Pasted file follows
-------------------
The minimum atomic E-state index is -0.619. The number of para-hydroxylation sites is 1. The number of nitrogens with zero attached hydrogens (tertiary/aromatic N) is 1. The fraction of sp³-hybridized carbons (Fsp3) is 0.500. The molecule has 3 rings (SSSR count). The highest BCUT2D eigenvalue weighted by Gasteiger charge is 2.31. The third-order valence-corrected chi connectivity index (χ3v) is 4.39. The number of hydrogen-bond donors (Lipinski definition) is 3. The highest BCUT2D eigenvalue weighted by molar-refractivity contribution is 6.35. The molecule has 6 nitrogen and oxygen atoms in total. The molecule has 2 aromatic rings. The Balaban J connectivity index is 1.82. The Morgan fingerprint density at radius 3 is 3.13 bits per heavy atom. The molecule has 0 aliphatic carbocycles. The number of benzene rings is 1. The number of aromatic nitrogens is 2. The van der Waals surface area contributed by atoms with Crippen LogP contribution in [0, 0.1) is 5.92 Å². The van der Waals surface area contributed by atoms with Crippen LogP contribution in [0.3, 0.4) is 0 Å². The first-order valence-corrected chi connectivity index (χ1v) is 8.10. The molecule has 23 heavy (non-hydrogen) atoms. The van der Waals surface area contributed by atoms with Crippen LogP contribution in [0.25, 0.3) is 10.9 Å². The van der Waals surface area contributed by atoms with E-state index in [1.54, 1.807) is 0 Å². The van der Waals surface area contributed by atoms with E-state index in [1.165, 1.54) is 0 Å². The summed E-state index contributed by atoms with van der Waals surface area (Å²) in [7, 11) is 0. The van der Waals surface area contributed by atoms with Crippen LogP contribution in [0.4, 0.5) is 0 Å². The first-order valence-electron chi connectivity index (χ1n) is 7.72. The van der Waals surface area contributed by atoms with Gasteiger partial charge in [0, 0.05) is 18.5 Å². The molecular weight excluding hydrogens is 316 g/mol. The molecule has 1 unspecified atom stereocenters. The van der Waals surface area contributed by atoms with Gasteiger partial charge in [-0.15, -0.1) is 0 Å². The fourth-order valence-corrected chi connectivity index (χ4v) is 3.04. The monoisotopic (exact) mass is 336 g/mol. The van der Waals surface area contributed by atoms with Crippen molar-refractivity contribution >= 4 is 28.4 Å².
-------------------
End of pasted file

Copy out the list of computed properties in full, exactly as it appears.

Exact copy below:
The minimum atomic E-state index is -0.619. The number of para-hydroxylation sites is 1. The number of nitrogens with zero attached hydrogens (tertiary/aromatic N) is 1. The fraction of sp³-hybridized carbons (Fsp3) is 0.500. The molecule has 3 rings (SSSR count). The highest BCUT2D eigenvalue weighted by Gasteiger charge is 2.31. The third-order valence-corrected chi connectivity index (χ3v) is 4.39. The number of hydrogen-bond donors (Lipinski definition) is 3. The highest BCUT2D eigenvalue weighted by molar-refractivity contribution is 6.35. The molecule has 6 nitrogen and oxygen atoms in total. The molecule has 2 aromatic rings. The Balaban J connectivity index is 1.82. The Morgan fingerprint density at radius 3 is 3.13 bits per heavy atom. The molecule has 0 aliphatic carbocycles. The number of benzene rings is 1. The number of aromatic nitrogens is 2. The van der Waals surface area contributed by atoms with Crippen LogP contribution in [0, 0.1) is 5.92 Å². The van der Waals surface area contributed by atoms with Crippen LogP contribution in [0.3, 0.4) is 0 Å². The first-order valence-corrected chi connectivity index (χ1v) is 8.10. The molecule has 23 heavy (non-hydrogen) atoms. The van der Waals surface area contributed by atoms with Crippen LogP contribution in [0.25, 0.3) is 10.9 Å². The van der Waals surface area contributed by atoms with E-state index in [1.54, 1.807) is 0 Å². The van der Waals surface area contributed by atoms with E-state index in [1.165, 1.54) is 0 Å². The summed E-state index contributed by atoms with van der Waals surface area (Å²) in [7, 11) is 0. The van der Waals surface area contributed by atoms with Crippen LogP contribution in [0.4, 0.5) is 0 Å². The first-order valence-electron chi connectivity index (χ1n) is 7.72. The van der Waals surface area contributed by atoms with Gasteiger partial charge in [0, 0.05) is 18.5 Å². The molecular weight excluding hydrogens is 316 g/mol. The molecule has 1 unspecified atom stereocenters. The van der Waals surface area contributed by atoms with Gasteiger partial charge in [-0.15, -0.1) is 0 Å². The fourth-order valence-corrected chi connectivity index (χ4v) is 3.04. The monoisotopic (exact) mass is 336 g/mol. The van der Waals surface area contributed by atoms with Crippen molar-refractivity contribution >= 4 is 28.4 Å².